Food Technology: the Past and Present

Food Technology - Food Technology: the Past and Present - In retrospect, it would appear that the founders of Institute of Food Technology (IFT) in the U.S. in the late 1930’s visualized food technology to be essentially concerned with preserved, processed and manufactured foods; this probably happened because they themselves, the originators of a new profession, were involved in the preservation, processing and manufacture of foods or worked for public health authorities with responsibilies for these foods.

The agricultural produce from which thee foods were derived concerned aerly workers as raw materials for these industries and not necessarily as fresh food for the consumer market. Produce for the fresh food market - meat, fish, eggs, fruit and vegetables - were the responsibilities of other specialists, including agricultural engineers who in those early days were less concerned with food process engineering than they are today.

For the same reason, the early food technologists were usually not involved in beer brewing, dairy and cereal products, ecology, fast, sugar and confectionery. Other groups of professional people were concerned with these commodities and they had their own professional organizations and literature well established many years before there were food technologists. Recent years have brought a reversal of this situation and food technology now is considered to embrace all foods.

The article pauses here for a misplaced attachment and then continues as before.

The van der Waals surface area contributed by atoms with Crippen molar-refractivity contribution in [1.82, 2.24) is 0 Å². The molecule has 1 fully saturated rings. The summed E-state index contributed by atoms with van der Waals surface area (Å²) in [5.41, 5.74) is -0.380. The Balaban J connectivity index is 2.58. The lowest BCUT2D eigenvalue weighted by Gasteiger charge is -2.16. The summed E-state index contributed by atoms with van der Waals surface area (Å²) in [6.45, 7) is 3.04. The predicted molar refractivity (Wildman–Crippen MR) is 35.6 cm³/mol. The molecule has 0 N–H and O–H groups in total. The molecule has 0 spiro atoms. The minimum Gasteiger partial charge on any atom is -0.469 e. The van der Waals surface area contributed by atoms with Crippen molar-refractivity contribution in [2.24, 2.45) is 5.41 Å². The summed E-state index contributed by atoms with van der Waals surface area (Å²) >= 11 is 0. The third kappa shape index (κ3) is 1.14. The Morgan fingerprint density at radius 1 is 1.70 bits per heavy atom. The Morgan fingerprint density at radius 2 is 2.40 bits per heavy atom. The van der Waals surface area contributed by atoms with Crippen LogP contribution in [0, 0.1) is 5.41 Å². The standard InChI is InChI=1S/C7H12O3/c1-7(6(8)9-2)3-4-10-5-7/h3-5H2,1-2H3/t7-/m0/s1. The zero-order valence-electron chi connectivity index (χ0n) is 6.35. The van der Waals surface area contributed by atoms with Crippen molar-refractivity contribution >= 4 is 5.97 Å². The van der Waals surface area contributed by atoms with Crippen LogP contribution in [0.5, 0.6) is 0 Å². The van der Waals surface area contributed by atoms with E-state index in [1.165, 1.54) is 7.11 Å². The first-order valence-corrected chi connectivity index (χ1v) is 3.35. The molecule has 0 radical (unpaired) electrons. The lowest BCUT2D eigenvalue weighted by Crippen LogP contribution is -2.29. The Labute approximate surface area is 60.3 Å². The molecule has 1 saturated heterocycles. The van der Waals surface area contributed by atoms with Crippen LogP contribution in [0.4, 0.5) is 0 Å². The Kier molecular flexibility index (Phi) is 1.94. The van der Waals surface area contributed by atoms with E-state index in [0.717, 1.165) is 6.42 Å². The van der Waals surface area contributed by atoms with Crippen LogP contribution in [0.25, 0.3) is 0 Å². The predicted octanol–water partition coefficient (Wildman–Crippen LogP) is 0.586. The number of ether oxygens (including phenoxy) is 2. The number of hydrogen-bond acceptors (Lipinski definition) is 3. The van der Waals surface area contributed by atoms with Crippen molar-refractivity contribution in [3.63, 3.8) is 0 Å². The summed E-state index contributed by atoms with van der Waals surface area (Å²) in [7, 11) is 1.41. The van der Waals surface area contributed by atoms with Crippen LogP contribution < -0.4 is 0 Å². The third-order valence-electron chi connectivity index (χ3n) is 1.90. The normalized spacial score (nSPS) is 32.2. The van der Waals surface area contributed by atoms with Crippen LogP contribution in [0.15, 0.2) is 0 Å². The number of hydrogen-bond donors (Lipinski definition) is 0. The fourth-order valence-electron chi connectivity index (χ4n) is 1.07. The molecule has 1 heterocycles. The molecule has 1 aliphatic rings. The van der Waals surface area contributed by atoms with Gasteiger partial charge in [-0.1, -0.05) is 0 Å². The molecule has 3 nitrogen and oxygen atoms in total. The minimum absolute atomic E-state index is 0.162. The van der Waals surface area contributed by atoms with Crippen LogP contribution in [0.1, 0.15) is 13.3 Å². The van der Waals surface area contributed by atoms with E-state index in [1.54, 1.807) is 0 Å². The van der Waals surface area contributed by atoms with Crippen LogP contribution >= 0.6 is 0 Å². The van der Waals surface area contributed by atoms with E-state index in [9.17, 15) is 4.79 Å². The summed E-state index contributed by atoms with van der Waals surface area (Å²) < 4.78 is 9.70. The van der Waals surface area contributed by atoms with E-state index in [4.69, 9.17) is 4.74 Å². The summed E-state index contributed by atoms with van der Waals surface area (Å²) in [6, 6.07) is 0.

Speaking of “fresh food” introduces problems of semantics. In this context, “fresh” signifies plant or animal produce in the original state, though it may have been “processed” by packaging or held in cold storage, i.e., the fruit and vegetable as harvested, animal flesh after slaughter, the egg in shell, fish law in the rond and filleted.

The agencies concerned with the management of fresh foods - sorting, grading, packaging, storage, transportation and marketng - now find that qualified food technologists can render valuable service. Progressive teaching institutions are taking note of this situation and plan their programs accordingly.

Foodstuffs have certain levels of nutrients while in the original state. Some are consumed raw, most of them after some culinary treatment. The letter involves certain nutrient losses, with which the public at large is becoming increasingly concerned.

Traditional techniques of food preservation, such us pickling, curing, smoking, fermentation, and drying, as well as the conversion of cereals to baked or pasta products, entail some nutrient losses that do not create concern.

However, there is public disquiet about the potential detrimental nutritional consequences of present-day management of foods, a matter of paramount concern to food technologists.

In the years following the isolation of the major vitamins, the U.S. canned and frozen food industries conducted comprehensive studies of the nutritive quality of their products. Result demonstrated that retention of nutrient value runs parallel with ingredients from which cooks or chefs prepare the dish. Since those days, food processors have taken over a great deal of the work of cook and chef by offering foods in a form more convenient to the consumer or caterer; instead of ingredients for meal preparation, they now can buy the meal partially or completely prepared. Whether or not this development has brought with it nutrient losses to which the consumer had not been exposed previously is not known. Nutritionists have expressed concern that those who developed modern convenience foods and improve the technology of traditional foods or improve storage techniques fail to concern themselves adequtely with the nutritional consequences that may ensue.

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